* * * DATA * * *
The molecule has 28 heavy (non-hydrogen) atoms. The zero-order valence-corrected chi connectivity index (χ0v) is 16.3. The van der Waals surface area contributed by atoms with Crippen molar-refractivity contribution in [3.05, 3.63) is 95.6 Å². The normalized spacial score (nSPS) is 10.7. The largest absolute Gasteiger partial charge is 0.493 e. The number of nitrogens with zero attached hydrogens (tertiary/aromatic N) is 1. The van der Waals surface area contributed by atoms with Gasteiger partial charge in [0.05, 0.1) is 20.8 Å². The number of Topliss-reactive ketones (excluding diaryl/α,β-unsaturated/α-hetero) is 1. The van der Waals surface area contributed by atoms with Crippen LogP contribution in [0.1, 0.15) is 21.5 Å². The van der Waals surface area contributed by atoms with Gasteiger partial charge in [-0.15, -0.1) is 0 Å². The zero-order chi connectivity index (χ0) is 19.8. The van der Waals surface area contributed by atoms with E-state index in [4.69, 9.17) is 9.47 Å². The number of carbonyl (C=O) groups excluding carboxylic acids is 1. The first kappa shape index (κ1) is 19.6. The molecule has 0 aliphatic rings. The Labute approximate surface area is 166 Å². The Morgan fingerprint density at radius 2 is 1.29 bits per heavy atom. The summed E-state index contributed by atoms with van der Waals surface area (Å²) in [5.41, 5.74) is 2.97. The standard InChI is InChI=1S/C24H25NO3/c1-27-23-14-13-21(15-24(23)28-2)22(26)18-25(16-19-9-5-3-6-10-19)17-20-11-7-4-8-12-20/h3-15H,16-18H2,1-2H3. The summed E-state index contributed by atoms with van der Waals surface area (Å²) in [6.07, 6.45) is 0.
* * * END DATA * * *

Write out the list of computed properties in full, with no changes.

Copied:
The molecule has 28 heavy (non-hydrogen) atoms. The zero-order valence-corrected chi connectivity index (χ0v) is 16.3. The van der Waals surface area contributed by atoms with Crippen molar-refractivity contribution in [3.05, 3.63) is 95.6 Å². The normalized spacial score (nSPS) is 10.7. The largest absolute Gasteiger partial charge is 0.493 e. The number of nitrogens with zero attached hydrogens (tertiary/aromatic N) is 1. The van der Waals surface area contributed by atoms with Gasteiger partial charge in [0.05, 0.1) is 20.8 Å². The number of Topliss-reactive ketones (excluding diaryl/α,β-unsaturated/α-hetero) is 1. The van der Waals surface area contributed by atoms with Crippen LogP contribution in [0.1, 0.15) is 21.5 Å². The van der Waals surface area contributed by atoms with Gasteiger partial charge in [-0.15, -0.1) is 0 Å². The zero-order chi connectivity index (χ0) is 19.8. The van der Waals surface area contributed by atoms with E-state index in [4.69, 9.17) is 9.47 Å². The number of carbonyl (C=O) groups excluding carboxylic acids is 1. The first kappa shape index (κ1) is 19.6. The molecule has 0 aliphatic rings. The Labute approximate surface area is 166 Å². The Morgan fingerprint density at radius 2 is 1.29 bits per heavy atom. The summed E-state index contributed by atoms with van der Waals surface area (Å²) in [5.41, 5.74) is 2.97. The standard InChI is InChI=1S/C24H25NO3/c1-27-23-14-13-21(15-24(23)28-2)22(26)18-25(16-19-9-5-3-6-10-19)17-20-11-7-4-8-12-20/h3-15H,16-18H2,1-2H3. The summed E-state index contributed by atoms with van der Waals surface area (Å²) in [6.07, 6.45) is 0.